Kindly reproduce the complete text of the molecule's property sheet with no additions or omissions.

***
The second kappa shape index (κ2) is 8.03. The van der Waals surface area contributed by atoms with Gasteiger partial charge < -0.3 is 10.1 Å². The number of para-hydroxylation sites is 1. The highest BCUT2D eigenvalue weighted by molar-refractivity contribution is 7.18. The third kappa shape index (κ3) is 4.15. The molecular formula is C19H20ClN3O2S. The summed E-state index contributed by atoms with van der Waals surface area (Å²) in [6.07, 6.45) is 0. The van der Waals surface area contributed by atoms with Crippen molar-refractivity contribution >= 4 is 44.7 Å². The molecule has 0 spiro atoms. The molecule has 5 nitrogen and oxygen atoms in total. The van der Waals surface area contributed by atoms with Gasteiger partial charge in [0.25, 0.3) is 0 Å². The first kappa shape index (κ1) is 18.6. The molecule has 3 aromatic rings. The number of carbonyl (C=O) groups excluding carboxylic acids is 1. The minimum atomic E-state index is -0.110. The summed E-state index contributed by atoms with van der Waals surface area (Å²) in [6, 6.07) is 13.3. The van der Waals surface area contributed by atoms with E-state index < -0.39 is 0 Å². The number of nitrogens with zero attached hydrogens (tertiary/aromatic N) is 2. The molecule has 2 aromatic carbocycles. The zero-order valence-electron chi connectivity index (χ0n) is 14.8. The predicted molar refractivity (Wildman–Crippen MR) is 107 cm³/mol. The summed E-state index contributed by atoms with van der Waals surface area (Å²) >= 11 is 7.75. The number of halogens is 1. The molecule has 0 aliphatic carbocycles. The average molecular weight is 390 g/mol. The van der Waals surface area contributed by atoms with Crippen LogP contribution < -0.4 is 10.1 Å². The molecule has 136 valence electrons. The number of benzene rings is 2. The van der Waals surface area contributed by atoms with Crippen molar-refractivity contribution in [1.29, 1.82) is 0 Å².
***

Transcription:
The second kappa shape index (κ2) is 8.03. The van der Waals surface area contributed by atoms with Gasteiger partial charge < -0.3 is 10.1 Å². The number of para-hydroxylation sites is 1. The highest BCUT2D eigenvalue weighted by molar-refractivity contribution is 7.18. The third kappa shape index (κ3) is 4.15. The molecular formula is C19H20ClN3O2S. The summed E-state index contributed by atoms with van der Waals surface area (Å²) in [6.07, 6.45) is 0. The van der Waals surface area contributed by atoms with Crippen molar-refractivity contribution >= 4 is 44.7 Å². The molecule has 0 spiro atoms. The molecule has 5 nitrogen and oxygen atoms in total. The van der Waals surface area contributed by atoms with Gasteiger partial charge in [0.25, 0.3) is 0 Å². The first kappa shape index (κ1) is 18.6. The molecule has 3 aromatic rings. The number of carbonyl (C=O) groups excluding carboxylic acids is 1. The minimum atomic E-state index is -0.110. The summed E-state index contributed by atoms with van der Waals surface area (Å²) in [6, 6.07) is 13.3. The van der Waals surface area contributed by atoms with E-state index < -0.39 is 0 Å². The number of nitrogens with zero attached hydrogens (tertiary/aromatic N) is 2. The molecule has 2 aromatic carbocycles. The zero-order valence-electron chi connectivity index (χ0n) is 14.8. The predicted molar refractivity (Wildman–Crippen MR) is 107 cm³/mol. The summed E-state index contributed by atoms with van der Waals surface area (Å²) >= 11 is 7.75. The number of halogens is 1. The molecule has 0 aliphatic carbocycles. The average molecular weight is 390 g/mol. The van der Waals surface area contributed by atoms with Crippen LogP contribution < -0.4 is 10.1 Å². The molecule has 136 valence electrons. The number of benzene rings is 2. The van der Waals surface area contributed by atoms with Crippen molar-refractivity contribution in [1.29, 1.82) is 0 Å².